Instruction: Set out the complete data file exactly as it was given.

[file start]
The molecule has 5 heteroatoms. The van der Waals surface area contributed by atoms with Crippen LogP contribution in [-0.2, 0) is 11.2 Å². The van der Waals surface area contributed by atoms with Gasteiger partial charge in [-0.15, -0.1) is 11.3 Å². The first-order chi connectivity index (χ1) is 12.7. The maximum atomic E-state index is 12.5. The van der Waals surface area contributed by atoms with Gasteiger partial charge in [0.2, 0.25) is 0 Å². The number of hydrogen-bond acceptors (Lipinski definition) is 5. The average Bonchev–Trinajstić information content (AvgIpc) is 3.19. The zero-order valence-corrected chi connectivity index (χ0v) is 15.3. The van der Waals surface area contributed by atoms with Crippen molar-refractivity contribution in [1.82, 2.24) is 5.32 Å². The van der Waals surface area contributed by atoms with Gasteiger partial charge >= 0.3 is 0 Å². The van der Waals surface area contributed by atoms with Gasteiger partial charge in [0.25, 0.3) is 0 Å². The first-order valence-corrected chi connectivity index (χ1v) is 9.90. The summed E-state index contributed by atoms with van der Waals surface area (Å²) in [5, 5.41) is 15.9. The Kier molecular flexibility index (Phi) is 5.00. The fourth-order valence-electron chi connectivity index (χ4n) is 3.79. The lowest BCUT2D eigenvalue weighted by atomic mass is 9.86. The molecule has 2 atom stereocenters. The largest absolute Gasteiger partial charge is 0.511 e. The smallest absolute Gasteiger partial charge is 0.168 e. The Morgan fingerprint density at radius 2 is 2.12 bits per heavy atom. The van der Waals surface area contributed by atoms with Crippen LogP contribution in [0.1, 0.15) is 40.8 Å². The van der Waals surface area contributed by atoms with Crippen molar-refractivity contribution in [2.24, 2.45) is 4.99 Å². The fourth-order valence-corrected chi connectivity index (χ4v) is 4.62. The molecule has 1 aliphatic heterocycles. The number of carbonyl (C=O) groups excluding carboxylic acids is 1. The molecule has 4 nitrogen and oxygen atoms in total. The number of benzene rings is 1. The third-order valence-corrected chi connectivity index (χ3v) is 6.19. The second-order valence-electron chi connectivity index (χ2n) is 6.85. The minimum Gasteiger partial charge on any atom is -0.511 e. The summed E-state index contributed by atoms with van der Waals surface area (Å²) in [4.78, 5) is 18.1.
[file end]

The molecule has 5 heteroatoms. The van der Waals surface area contributed by atoms with Crippen LogP contribution in [-0.2, 0) is 11.2 Å². The van der Waals surface area contributed by atoms with Gasteiger partial charge in [-0.15, -0.1) is 11.3 Å². The first-order chi connectivity index (χ1) is 12.7. The maximum atomic E-state index is 12.5. The van der Waals surface area contributed by atoms with Gasteiger partial charge in [0.2, 0.25) is 0 Å². The number of hydrogen-bond acceptors (Lipinski definition) is 5. The average Bonchev–Trinajstić information content (AvgIpc) is 3.19. The zero-order valence-corrected chi connectivity index (χ0v) is 15.3. The van der Waals surface area contributed by atoms with Crippen molar-refractivity contribution in [1.82, 2.24) is 5.32 Å². The van der Waals surface area contributed by atoms with Gasteiger partial charge >= 0.3 is 0 Å². The van der Waals surface area contributed by atoms with Gasteiger partial charge in [0.25, 0.3) is 0 Å². The first-order valence-corrected chi connectivity index (χ1v) is 9.90. The summed E-state index contributed by atoms with van der Waals surface area (Å²) in [5, 5.41) is 15.9. The Kier molecular flexibility index (Phi) is 5.00. The fourth-order valence-electron chi connectivity index (χ4n) is 3.79. The lowest BCUT2D eigenvalue weighted by atomic mass is 9.86. The molecule has 2 atom stereocenters. The largest absolute Gasteiger partial charge is 0.511 e. The smallest absolute Gasteiger partial charge is 0.168 e. The Morgan fingerprint density at radius 2 is 2.12 bits per heavy atom. The van der Waals surface area contributed by atoms with Crippen LogP contribution in [0.1, 0.15) is 40.8 Å². The van der Waals surface area contributed by atoms with Crippen molar-refractivity contribution in [2.24, 2.45) is 4.99 Å². The fourth-order valence-corrected chi connectivity index (χ4v) is 4.62. The molecule has 1 aliphatic heterocycles. The number of carbonyl (C=O) groups excluding carboxylic acids is 1. The molecule has 4 nitrogen and oxygen atoms in total. The number of benzene rings is 1. The third-order valence-corrected chi connectivity index (χ3v) is 6.19. The second-order valence-electron chi connectivity index (χ2n) is 6.85. The minimum Gasteiger partial charge on any atom is -0.511 e. The summed E-state index contributed by atoms with van der Waals surface area (Å²) in [4.78, 5) is 18.1.